Sundiata Cha-Jua/Real Talk | W.E.B. Du Bois vs. Booker T. Washington

Sundiata Cha-Jua/Real Talk | W.E.B. Du Bois vs. Booker T. Washington

Feb. 23 marked the sesquicentennial of W.E.B. Du Bois' birth. Born in Great Barrington, Mass., he died 95 years later, in Accra, Ghana, on the day of the March on Washington, August 28, 1963.

Du Bois is best known for his early 20th-century debate and dispute with Booker Taliaferro Washington. The issues contested in that conflict reverberates even now. Before exploring this, I want to sketch a portrait of perhaps the greatest American, of African descent, or otherwise.

Du Bois is the most important African-American scholar-activist in history.

In 1895, his "The Suppression of the African Slave Trade to the United States, 1638-1870" became the first publication in the Harvard Historical Studies. Within two months of its release, "The Souls of Black Folk" (1903) entered its third printing. "Souls" is recognized as a literary classic and a groundbreaking work of sociology.

In his award-winning book, "The Scholar Denied: W.E.B. Du Bois and the Birth of Modern Sociology," Aldon Morris demonstrates "The Philadelphia Negro" (1899) was the first American work in the new social science of sociology.

Before its publication, U.S. sociology was speculative. Du Bois' masterpiece was grounded in empirical research. As Morris points out, Du Bois was "the first numbers-crunching, surveying, interviewing, participant-observing and field-working sociologist in America, a pioneer in the multimethods approach." He institutionalized his empirical approach in the paradigm shifting studies conducted by his Atlanta school of sociology.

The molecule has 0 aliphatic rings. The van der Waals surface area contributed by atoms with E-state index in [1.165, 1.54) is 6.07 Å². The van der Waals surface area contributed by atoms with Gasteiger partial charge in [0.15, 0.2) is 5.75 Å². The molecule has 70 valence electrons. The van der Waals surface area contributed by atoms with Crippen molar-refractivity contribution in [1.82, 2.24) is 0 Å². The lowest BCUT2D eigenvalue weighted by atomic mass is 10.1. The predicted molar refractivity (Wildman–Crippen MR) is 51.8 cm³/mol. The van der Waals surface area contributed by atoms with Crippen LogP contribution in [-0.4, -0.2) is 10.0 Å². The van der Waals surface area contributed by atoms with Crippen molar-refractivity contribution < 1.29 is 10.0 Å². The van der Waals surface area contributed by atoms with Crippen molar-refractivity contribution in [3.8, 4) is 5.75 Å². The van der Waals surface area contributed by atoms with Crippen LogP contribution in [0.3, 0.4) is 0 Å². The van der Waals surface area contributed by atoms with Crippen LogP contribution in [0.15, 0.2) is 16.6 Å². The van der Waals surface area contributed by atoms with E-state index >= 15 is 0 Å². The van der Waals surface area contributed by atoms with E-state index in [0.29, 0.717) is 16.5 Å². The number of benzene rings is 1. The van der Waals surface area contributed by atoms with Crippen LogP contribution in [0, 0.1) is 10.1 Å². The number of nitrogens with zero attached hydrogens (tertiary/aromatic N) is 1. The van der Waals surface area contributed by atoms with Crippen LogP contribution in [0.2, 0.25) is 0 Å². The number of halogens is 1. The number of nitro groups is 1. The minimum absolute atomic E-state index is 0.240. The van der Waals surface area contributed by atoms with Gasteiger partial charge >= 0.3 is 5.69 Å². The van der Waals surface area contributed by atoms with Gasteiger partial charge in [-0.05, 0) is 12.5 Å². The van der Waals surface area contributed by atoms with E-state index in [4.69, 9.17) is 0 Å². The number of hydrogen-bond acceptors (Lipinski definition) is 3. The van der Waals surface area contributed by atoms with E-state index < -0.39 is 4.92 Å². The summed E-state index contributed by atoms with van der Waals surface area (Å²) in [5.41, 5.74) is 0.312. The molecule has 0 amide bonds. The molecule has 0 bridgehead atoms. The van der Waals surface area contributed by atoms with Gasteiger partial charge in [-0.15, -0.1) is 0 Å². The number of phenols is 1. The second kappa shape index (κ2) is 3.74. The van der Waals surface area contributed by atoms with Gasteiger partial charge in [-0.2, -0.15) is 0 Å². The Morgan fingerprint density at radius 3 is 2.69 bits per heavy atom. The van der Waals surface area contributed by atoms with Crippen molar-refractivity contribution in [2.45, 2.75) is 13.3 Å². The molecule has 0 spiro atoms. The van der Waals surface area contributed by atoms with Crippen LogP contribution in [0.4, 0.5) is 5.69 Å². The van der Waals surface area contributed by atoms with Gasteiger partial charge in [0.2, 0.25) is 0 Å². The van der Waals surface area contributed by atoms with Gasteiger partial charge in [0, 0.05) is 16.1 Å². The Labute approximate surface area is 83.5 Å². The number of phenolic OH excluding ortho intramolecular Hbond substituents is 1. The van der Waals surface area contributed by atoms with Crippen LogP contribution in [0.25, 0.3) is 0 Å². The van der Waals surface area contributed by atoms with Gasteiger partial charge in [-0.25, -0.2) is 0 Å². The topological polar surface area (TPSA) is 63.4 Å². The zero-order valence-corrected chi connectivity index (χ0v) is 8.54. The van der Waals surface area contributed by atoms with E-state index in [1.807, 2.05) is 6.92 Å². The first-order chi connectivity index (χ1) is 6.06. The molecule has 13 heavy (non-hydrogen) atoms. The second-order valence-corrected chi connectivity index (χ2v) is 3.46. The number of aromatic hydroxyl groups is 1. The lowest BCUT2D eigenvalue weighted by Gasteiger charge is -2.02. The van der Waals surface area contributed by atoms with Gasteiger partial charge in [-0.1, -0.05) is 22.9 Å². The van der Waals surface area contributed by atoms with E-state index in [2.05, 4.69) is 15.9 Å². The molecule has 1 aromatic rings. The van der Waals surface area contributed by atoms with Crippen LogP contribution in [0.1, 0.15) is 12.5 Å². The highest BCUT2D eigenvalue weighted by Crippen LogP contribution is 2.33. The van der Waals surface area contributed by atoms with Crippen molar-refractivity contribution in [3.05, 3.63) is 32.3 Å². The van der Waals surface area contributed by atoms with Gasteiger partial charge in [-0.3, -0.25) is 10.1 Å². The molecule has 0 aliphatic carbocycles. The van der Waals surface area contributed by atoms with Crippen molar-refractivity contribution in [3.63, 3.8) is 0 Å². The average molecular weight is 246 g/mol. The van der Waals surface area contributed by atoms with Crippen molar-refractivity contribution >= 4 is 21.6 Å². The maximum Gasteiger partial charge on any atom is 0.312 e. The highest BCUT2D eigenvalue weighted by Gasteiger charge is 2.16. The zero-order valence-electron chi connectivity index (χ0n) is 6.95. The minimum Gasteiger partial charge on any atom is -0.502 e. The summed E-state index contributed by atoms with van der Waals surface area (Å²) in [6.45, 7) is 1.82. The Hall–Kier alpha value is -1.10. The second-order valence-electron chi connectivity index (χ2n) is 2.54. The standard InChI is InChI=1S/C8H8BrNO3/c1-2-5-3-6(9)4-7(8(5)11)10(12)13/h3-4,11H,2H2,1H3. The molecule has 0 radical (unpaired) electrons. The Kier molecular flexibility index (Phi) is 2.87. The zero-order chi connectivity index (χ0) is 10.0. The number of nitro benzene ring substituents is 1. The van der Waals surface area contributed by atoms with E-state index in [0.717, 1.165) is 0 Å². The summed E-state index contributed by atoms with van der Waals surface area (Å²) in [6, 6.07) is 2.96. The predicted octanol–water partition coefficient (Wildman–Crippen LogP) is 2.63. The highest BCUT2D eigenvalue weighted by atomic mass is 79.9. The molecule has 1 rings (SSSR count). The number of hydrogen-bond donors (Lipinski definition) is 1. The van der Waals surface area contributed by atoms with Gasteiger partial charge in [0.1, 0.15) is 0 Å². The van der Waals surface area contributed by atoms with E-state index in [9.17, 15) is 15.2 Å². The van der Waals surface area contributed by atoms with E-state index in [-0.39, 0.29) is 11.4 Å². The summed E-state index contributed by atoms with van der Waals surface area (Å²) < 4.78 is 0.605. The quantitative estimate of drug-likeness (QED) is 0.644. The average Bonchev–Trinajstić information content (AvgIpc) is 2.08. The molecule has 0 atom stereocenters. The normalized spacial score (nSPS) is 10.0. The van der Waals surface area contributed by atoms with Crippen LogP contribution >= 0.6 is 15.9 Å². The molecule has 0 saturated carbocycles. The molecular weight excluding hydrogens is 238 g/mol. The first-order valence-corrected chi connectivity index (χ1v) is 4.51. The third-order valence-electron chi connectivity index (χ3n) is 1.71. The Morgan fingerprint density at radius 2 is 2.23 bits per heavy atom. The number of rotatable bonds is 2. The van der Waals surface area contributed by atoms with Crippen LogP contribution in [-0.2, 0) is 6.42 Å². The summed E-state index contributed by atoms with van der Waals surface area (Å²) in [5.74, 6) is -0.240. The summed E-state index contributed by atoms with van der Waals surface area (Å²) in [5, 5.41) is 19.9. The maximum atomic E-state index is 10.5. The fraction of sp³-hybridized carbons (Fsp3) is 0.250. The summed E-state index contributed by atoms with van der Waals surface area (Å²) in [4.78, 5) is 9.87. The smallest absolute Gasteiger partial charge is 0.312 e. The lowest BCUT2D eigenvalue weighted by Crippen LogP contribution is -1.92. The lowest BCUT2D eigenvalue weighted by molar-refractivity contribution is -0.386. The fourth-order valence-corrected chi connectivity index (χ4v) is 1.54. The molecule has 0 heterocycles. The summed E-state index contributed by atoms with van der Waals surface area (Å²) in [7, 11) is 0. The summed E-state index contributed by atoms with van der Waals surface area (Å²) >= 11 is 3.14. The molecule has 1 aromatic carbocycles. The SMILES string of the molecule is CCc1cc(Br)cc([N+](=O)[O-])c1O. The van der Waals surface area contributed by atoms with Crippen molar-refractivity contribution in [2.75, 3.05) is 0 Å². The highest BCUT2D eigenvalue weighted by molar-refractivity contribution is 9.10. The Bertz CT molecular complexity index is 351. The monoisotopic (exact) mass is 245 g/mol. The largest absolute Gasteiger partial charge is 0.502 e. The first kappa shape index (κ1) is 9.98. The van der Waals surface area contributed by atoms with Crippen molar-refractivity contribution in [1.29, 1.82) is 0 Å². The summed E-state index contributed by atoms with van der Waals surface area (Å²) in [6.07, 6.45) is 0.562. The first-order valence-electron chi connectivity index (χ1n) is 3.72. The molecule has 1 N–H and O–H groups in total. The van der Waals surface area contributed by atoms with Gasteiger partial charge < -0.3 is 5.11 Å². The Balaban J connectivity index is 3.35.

In the midst of the Great Depression, "Black Reconstruction" revised the history of Reconstruction. "Black Reconstruction" provided an innovative Afrocentric, Marxist and international analysis. Constructed on a rich base of data and primary sources, Du Bois excavated the central role enslaved African-Americans played in the Civil War.

As Frantz Fanon would argue nearly 30 years later in "The Wretched of the Earth," Du Bois "stretched" Marxism to incorporate the particularities of racial oppression. And like C.L.R. James in Black Jacobins, Du Bois offered African-descendant people and "the dark peoples" a useful internationalist perspective to guide their struggle against imperialism and white supremacy.

Forming the Niagara movement in 1905, Du Bois tentatively waded into the dusky river of social movement activism. After the 1906 Atlanta pogrom, Du Bois realized scholarship and education were insufficient to liberate blacks. By 1909, when he co-founded the NAACP, his halting steps had become confident strides.

His conflict with Washington represented part of the process that pushed him off the campus and into the streets. Although well-known, the debate and dispute is largely misunderstood.

Many observers reduce the dispute to a debate over educational programs — whether African-American should receive only a vocational education or have access to a higher education. It concerned much more.